The law provides that the internal grievance procedure should be used before lodging a Tribunal claim. It will be possible to lodge a Tribunal claim prior to exhausting the grievance procedure, but providing the grievance is lodged promptly the matter should not be referred to Head Office until six weeks after the clock started. Officials should explain to members that they must raise a grievance about a potential Tribunal complaint as per the ACAS Code of Practice. If not, legal assistance is likely to be refused and even if their claim is subsequently successful they are likely to have a deduction made of 25% from any compensation awarded.
Extensions to the time limits no longer apply. In dismissal cases, always file an appeal and exhaust that procedure, whether or not a legal application is also required six weeks after the initial dismissal. In discrimination and other potential Tribunal cases (for example unauthorised deduction of wages), always file a grievance and exhaust the grievance procedure, whether or not a legal application is also required six weeks after the clock started.
In all cases where a legal challenge is required, lodge the legal application no later than six weeks from when the clock started even if it has only been a short period since the grievance/appeal was filed or if it is only now being filed. An application should be lodged before the six weeks have elapsed only where the internal process has concluded within that period. Head Office will inform the member/s if the application for legal assistance has been successful, BUT, until the member/s has/have received confirmation from the solicitors appointed to act on their behalf, it remains incumbent on the member/s to ensure that time limits are met.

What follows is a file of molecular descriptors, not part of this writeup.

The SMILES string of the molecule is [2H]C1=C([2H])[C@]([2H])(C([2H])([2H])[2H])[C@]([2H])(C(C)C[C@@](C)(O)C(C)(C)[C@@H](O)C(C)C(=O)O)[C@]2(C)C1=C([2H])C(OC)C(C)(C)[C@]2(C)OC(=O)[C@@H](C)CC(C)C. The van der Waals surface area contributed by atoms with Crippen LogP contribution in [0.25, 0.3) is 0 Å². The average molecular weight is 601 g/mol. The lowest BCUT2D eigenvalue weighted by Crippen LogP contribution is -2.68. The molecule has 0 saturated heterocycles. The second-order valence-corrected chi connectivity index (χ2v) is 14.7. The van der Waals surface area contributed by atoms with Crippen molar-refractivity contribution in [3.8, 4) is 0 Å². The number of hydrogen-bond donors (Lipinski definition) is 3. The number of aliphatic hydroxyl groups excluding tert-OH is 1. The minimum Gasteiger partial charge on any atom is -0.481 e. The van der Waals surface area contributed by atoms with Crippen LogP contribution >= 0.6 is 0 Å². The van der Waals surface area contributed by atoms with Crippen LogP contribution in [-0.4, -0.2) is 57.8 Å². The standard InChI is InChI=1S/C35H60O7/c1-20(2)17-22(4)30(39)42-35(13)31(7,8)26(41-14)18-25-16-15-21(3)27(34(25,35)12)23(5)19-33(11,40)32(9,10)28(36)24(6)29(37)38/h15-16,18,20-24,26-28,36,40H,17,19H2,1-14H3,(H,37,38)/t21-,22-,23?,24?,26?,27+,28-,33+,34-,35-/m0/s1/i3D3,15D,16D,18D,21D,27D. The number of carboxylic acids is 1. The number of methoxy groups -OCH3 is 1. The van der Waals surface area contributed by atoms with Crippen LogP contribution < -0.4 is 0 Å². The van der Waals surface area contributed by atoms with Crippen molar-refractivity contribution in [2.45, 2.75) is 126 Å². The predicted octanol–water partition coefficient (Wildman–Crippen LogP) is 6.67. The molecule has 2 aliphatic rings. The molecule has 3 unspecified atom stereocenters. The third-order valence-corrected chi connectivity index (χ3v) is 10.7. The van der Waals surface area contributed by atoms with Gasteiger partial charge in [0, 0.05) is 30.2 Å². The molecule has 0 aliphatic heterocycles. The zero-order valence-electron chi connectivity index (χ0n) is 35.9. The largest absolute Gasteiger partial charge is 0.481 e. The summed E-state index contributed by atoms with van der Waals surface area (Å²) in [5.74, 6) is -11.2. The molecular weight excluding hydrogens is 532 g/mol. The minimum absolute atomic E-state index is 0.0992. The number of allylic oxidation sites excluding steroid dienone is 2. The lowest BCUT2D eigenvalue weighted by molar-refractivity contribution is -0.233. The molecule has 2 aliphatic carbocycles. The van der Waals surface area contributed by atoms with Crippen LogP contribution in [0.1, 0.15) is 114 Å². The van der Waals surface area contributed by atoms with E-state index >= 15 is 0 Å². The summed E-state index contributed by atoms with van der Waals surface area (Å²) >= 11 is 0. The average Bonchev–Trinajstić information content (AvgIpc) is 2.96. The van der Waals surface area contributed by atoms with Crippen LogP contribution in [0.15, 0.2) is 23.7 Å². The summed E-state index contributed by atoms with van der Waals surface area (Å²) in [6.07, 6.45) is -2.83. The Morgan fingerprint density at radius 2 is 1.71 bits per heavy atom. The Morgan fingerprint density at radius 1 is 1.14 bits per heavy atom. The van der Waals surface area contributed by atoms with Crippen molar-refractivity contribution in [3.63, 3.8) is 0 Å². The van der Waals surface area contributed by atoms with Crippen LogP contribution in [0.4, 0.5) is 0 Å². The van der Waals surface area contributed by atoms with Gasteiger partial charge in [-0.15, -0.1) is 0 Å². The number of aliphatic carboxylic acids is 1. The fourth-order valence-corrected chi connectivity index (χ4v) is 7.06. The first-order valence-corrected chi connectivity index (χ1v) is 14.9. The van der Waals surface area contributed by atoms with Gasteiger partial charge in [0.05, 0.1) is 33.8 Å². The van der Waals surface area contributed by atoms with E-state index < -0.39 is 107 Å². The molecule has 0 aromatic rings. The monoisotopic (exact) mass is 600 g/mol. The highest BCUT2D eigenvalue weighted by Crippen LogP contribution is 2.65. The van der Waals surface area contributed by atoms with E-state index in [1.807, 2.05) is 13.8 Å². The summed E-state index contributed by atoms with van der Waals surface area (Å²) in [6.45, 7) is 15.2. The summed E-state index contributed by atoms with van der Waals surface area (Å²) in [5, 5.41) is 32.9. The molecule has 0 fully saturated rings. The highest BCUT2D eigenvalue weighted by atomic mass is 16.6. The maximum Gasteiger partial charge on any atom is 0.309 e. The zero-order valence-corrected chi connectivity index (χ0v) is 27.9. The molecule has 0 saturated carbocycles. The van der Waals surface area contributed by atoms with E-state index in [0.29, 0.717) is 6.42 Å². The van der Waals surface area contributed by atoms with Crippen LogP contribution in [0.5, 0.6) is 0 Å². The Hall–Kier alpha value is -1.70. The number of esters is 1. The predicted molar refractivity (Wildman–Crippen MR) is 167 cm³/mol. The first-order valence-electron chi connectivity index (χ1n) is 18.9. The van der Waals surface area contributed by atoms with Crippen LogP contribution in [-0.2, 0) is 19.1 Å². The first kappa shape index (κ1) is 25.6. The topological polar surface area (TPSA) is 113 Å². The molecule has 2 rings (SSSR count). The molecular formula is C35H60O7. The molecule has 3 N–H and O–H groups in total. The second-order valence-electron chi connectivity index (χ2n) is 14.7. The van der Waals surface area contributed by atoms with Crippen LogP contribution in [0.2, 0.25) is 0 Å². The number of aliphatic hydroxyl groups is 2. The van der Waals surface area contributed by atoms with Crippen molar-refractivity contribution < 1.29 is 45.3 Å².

If there is any doubt about time limits, this can be checked using the informal procedure. If the six weeks have already elapsed, lodge the grievance/appeal and legal application at the same time. If you consider the three months is very close or may have already elapsed you should seek informal advice from Thompsons immediately. If there is no way of salvaging the claim you must then report this to Head Office and the appropriate Regional Official(s).
Please note that Employers may not be overly concerned with delays. This is because they can benefit if a potential claim becomes time-barred. Union Officials must always be alert to the issue of time-limits.
Clearly, legal applications are not lodged in all cases where members are dissatisfied with decisions of the employer. It continues to be the case that legal assistance should only be sought where appropriate. If in any doubt, make use of the informal procedure.
It is crucial that the above procedure is followed when the Union is first approached to assist a member and that the information set out is provided when Legal Assistance applications are submitted to Head Office. At first, it may seem to create more work if applications are to be thoroughly checked before forwarding to Head Office, but in the long run, the whole process will be improved, and will mean a better service to all members in need of such assistance.
Finally, unnecessary or inappropriate legal applications cost the Union money. Please note that Officials must not sign and date a blank application form, ready for the member to complete the details (and except in very rare instances, no Official should sign the member’s declaration “p.p.”). The assumption must be that the member makes the application, and the local Official checks through and endorses it.